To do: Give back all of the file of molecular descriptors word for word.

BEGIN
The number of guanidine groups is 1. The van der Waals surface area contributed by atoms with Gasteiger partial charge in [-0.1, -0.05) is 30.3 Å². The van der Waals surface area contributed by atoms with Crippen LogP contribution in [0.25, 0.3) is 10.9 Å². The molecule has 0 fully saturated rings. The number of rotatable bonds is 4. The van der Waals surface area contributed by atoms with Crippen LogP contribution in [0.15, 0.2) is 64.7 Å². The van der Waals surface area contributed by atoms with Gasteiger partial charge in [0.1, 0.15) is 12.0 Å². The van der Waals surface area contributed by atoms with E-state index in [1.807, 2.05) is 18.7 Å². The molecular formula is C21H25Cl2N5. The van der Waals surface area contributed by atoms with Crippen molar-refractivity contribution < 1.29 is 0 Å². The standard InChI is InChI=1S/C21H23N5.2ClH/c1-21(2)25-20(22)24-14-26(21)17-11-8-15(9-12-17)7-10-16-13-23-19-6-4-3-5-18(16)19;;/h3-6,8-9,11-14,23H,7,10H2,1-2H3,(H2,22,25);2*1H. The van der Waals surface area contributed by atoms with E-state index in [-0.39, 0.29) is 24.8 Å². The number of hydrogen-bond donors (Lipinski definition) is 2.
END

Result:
The number of guanidine groups is 1. The van der Waals surface area contributed by atoms with Gasteiger partial charge in [-0.1, -0.05) is 30.3 Å². The van der Waals surface area contributed by atoms with Crippen LogP contribution in [0.25, 0.3) is 10.9 Å². The molecule has 0 fully saturated rings. The number of rotatable bonds is 4. The van der Waals surface area contributed by atoms with Crippen LogP contribution in [0.15, 0.2) is 64.7 Å². The van der Waals surface area contributed by atoms with Gasteiger partial charge in [0.1, 0.15) is 12.0 Å². The van der Waals surface area contributed by atoms with E-state index in [1.807, 2.05) is 18.7 Å². The molecular formula is C21H25Cl2N5. The van der Waals surface area contributed by atoms with Crippen molar-refractivity contribution < 1.29 is 0 Å². The standard InChI is InChI=1S/C21H23N5.2ClH/c1-21(2)25-20(22)24-14-26(21)17-11-8-15(9-12-17)7-10-16-13-23-19-6-4-3-5-18(16)19;;/h3-6,8-9,11-14,23H,7,10H2,1-2H3,(H2,22,25);2*1H. The van der Waals surface area contributed by atoms with E-state index in [-0.39, 0.29) is 24.8 Å². The number of hydrogen-bond donors (Lipinski definition) is 2.